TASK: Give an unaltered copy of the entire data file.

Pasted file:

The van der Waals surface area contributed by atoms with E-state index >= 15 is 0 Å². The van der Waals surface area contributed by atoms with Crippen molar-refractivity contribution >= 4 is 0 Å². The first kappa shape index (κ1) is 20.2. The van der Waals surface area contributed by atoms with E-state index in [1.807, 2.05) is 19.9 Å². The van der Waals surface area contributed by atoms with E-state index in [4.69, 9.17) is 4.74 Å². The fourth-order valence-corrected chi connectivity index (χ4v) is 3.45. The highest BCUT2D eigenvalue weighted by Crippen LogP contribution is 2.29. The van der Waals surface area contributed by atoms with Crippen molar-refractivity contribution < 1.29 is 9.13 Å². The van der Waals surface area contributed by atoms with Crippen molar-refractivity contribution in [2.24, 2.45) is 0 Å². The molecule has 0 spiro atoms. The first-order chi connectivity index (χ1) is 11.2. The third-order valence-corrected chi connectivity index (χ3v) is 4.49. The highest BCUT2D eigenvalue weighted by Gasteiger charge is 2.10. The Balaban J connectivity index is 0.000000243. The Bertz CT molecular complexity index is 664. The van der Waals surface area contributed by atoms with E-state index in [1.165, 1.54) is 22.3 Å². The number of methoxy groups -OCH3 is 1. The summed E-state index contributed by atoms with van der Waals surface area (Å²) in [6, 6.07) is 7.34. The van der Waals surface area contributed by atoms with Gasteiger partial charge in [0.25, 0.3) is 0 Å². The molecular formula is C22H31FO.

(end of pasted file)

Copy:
The van der Waals surface area contributed by atoms with E-state index >= 15 is 0 Å². The van der Waals surface area contributed by atoms with Crippen molar-refractivity contribution >= 4 is 0 Å². The first kappa shape index (κ1) is 20.2. The van der Waals surface area contributed by atoms with E-state index in [1.807, 2.05) is 19.9 Å². The van der Waals surface area contributed by atoms with E-state index in [4.69, 9.17) is 4.74 Å². The fourth-order valence-corrected chi connectivity index (χ4v) is 3.45. The highest BCUT2D eigenvalue weighted by Crippen LogP contribution is 2.29. The van der Waals surface area contributed by atoms with Crippen molar-refractivity contribution < 1.29 is 9.13 Å². The van der Waals surface area contributed by atoms with Crippen molar-refractivity contribution in [2.24, 2.45) is 0 Å². The molecule has 0 spiro atoms. The first-order chi connectivity index (χ1) is 11.2. The third-order valence-corrected chi connectivity index (χ3v) is 4.49. The highest BCUT2D eigenvalue weighted by Gasteiger charge is 2.10. The Balaban J connectivity index is 0.000000243. The Bertz CT molecular complexity index is 664. The van der Waals surface area contributed by atoms with E-state index in [1.165, 1.54) is 22.3 Å². The number of methoxy groups -OCH3 is 1. The summed E-state index contributed by atoms with van der Waals surface area (Å²) in [6, 6.07) is 7.34. The van der Waals surface area contributed by atoms with Gasteiger partial charge in [0.25, 0.3) is 0 Å². The molecular formula is C22H31FO.